ParisStephen Appleby-Barr: New Work
Posed at a table in a dark, intimate setting, the sitter is dramatically illuminated in a manner which recalls the distinctive chiaroscuro of Old Master painters such as Caravaggio. Many of the objects scattered before him would not look out of place in a traditional portrait, yet their deliberate, rhythmic positioning, and the inclusion of a scattering of pearls, turquoise jewels, and small white geometric objects are suggestive of a deeper meaning. The portrait is accompanied by a trio of atmospheric still lifes, giving an insight into the artist’s dreamlike and otherworldly universe.
Stephen Appleby-Barr’s paintings juxtapose fantastical and everyday objects, conjuring a dreamlike world which verges on the uncanny. His sensitive and masterly use of the traditional medium of oil paint contrasts with his modern sensibility. Appleby-Barr sees his art as storytelling, and tours museums and city streets in the search for characters and sets to introduce into his otherworldly universe. He often constructs intricate miniature sculptures and maquettes in preparation for his paintings, perfecting the scale of his set pieces before recreating them on canvas. Born in 1981 in Toronto, Stephen Appleby-Barr is currently based in London, England. His work has been exhibited and collected in Canada, the United States and Europe.
Appleby-Barr’s portraits depict his friends and acquaintances. The sitter in the present work is posed at a table in a dark, intimate setting, dramatically illuminated in a manner which recalls the distinctive chiaroscuro of Old Master painters such as Caravaggio. The costume too recalls Baroque conventions, with its billowing white shirt and swish of green silk knotted around the neck. At first glance, the gender of the sitter is not readily evident—is this beautiful androgynous figure, glowing beatifically as if from within, a slightly masculine woman, or a slightly feminine man? A clue is found in the title, which identifies the sitter as Max Kallio, pointing to the latter. Indeed, Appleby-Barr’s depiction of Max can be said to be deliberately ambiguous when it comes to his gender, a recurring theme in his work.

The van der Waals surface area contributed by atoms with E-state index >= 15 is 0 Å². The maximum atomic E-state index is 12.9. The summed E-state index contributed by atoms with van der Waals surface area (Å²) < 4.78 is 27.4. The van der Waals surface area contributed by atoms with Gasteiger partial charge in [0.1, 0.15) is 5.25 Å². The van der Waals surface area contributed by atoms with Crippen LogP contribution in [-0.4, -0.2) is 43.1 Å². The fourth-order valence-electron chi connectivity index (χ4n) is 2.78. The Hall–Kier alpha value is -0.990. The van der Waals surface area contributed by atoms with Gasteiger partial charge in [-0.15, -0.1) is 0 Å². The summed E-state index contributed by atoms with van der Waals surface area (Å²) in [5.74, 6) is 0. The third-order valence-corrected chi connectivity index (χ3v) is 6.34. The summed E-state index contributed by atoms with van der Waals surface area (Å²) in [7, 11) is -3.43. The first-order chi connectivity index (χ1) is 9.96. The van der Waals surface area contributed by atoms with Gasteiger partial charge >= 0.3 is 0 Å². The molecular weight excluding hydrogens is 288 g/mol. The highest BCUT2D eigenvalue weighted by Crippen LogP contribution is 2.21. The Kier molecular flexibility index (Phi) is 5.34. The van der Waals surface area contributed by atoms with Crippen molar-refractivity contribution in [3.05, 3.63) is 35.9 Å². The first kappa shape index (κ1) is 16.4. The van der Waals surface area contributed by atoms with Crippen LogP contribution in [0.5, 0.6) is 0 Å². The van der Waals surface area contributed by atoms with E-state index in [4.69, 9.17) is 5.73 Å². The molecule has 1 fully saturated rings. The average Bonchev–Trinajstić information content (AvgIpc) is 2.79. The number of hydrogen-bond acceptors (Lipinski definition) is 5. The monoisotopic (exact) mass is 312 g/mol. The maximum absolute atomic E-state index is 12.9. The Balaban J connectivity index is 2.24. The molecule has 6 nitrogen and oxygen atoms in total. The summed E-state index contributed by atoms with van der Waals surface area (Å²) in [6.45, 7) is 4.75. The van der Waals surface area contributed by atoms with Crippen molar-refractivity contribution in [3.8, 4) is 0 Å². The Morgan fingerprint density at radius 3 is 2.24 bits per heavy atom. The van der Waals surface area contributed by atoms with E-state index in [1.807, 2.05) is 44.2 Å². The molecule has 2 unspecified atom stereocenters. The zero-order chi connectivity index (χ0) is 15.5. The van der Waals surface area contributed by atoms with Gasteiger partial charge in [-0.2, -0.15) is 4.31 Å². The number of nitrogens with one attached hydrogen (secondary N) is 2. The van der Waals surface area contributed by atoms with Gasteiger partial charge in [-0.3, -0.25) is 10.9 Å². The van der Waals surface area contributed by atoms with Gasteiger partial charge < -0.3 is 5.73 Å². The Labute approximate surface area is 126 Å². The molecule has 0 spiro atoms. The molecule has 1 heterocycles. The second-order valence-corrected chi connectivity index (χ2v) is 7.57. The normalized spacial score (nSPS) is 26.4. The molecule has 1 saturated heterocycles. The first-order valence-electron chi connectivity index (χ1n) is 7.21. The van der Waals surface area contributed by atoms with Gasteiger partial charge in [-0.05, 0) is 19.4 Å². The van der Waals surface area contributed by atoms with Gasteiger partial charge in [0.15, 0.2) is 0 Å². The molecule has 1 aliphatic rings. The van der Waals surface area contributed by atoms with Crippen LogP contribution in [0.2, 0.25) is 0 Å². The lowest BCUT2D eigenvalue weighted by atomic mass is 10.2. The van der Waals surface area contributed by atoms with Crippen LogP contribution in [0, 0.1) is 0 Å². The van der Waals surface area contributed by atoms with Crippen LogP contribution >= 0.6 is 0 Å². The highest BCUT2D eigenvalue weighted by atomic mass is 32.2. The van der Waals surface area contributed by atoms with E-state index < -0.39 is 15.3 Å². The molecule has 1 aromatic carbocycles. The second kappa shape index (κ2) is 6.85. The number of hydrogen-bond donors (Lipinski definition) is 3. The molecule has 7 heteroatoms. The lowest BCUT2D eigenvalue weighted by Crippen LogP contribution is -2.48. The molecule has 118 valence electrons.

Max’s calm self-assurance and direct gaze command the viewer’s attention. It is as if we are seated across the table from him and he awaits our comment, one hand informally adjusting his high white collar, the other poised on a wine bottle. Before him on the table is a shattered blue and white porcelain teacup, blood-red wine pooling in the saucer. Perhaps we have just shared a drink with him—though perhaps an accident, even an altercation, has transpired. Just as we cannot ask, we cannot know.
Appleby-Barr’s masterly evocation of texture and surface is much in evidence here. The viewer’s eye moves from the glinting reflections on the bottle to the detailed embellishments on the cup and nearby pitcher to the softness of the white flowers overflowing a humble brown vase. Many of the objects on the table would not look out of place in a traditional portrait, yet their deliberate, rhythmic positioning, and the inclusion of a scattering of pearls, turquoise jewels, and small white geometric objects are suggestive of a deeper meaning. Appleby-Barr’s work evokes the complex network of symbolic significance that can be gleaned from the flora, fauna, and luxury objects found throughout old master paintings. Yet while his sitters are surrounded by seemingly meaningful objects, they nevertheless remain enigmatic, simultaneously inviting and defying interpretation.
all images © the gallery and the artist(s)